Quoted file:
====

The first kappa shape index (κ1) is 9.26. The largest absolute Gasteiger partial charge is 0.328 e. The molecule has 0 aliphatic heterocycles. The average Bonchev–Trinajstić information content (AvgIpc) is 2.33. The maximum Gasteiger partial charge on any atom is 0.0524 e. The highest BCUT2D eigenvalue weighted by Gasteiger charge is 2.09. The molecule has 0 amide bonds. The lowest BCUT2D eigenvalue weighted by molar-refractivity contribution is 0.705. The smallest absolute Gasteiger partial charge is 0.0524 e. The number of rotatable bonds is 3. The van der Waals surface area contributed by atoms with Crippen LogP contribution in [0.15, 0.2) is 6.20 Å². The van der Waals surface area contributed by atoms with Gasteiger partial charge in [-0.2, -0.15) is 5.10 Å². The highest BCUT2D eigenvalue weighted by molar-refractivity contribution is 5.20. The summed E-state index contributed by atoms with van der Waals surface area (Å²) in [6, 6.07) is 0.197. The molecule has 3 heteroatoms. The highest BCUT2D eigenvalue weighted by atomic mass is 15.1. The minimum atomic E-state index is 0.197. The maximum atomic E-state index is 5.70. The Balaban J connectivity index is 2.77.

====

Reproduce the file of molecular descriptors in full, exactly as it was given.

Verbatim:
The first kappa shape index (κ1) is 9.26. The largest absolute Gasteiger partial charge is 0.328 e. The molecule has 0 aliphatic heterocycles. The average Bonchev–Trinajstić information content (AvgIpc) is 2.33. The maximum Gasteiger partial charge on any atom is 0.0524 e. The highest BCUT2D eigenvalue weighted by Gasteiger charge is 2.09. The molecule has 0 amide bonds. The lowest BCUT2D eigenvalue weighted by molar-refractivity contribution is 0.705. The smallest absolute Gasteiger partial charge is 0.0524 e. The number of rotatable bonds is 3. The van der Waals surface area contributed by atoms with Crippen LogP contribution in [0.15, 0.2) is 6.20 Å². The van der Waals surface area contributed by atoms with Gasteiger partial charge in [-0.2, -0.15) is 5.10 Å². The highest BCUT2D eigenvalue weighted by molar-refractivity contribution is 5.20. The summed E-state index contributed by atoms with van der Waals surface area (Å²) in [6, 6.07) is 0.197. The molecule has 3 heteroatoms. The highest BCUT2D eigenvalue weighted by atomic mass is 15.1. The minimum atomic E-state index is 0.197. The maximum atomic E-state index is 5.70. The Balaban J connectivity index is 2.77.